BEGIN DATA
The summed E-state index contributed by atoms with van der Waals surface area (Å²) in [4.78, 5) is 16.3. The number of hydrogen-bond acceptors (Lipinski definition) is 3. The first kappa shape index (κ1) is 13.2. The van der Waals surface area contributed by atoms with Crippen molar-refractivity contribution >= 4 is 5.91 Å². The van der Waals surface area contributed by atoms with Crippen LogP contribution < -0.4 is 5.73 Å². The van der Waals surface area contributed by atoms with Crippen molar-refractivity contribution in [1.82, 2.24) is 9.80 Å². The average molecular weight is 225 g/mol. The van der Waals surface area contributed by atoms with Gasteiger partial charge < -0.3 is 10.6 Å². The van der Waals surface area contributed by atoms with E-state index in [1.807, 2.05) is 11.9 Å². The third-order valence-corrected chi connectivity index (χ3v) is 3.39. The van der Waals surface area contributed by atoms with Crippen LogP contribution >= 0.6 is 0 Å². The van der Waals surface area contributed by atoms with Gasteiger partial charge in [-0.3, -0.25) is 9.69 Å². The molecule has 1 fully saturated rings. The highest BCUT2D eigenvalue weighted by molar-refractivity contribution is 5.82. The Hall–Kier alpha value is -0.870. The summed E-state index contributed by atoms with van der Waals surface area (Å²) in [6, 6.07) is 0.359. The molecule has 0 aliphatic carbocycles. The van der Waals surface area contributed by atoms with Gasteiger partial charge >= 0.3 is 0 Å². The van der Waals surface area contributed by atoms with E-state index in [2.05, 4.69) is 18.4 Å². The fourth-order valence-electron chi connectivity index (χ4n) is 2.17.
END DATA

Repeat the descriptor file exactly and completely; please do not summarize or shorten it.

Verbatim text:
The summed E-state index contributed by atoms with van der Waals surface area (Å²) in [4.78, 5) is 16.3. The number of hydrogen-bond acceptors (Lipinski definition) is 3. The first kappa shape index (κ1) is 13.2. The van der Waals surface area contributed by atoms with Crippen molar-refractivity contribution >= 4 is 5.91 Å². The van der Waals surface area contributed by atoms with Crippen LogP contribution < -0.4 is 5.73 Å². The van der Waals surface area contributed by atoms with Crippen molar-refractivity contribution in [1.82, 2.24) is 9.80 Å². The average molecular weight is 225 g/mol. The van der Waals surface area contributed by atoms with Gasteiger partial charge < -0.3 is 10.6 Å². The van der Waals surface area contributed by atoms with E-state index in [1.807, 2.05) is 11.9 Å². The third-order valence-corrected chi connectivity index (χ3v) is 3.39. The van der Waals surface area contributed by atoms with Crippen LogP contribution >= 0.6 is 0 Å². The van der Waals surface area contributed by atoms with Gasteiger partial charge in [-0.3, -0.25) is 9.69 Å². The molecule has 1 fully saturated rings. The highest BCUT2D eigenvalue weighted by molar-refractivity contribution is 5.82. The Hall–Kier alpha value is -0.870. The summed E-state index contributed by atoms with van der Waals surface area (Å²) in [6, 6.07) is 0.359. The molecule has 0 aliphatic carbocycles. The van der Waals surface area contributed by atoms with Gasteiger partial charge >= 0.3 is 0 Å². The van der Waals surface area contributed by atoms with E-state index in [2.05, 4.69) is 18.4 Å². The fourth-order valence-electron chi connectivity index (χ4n) is 2.17.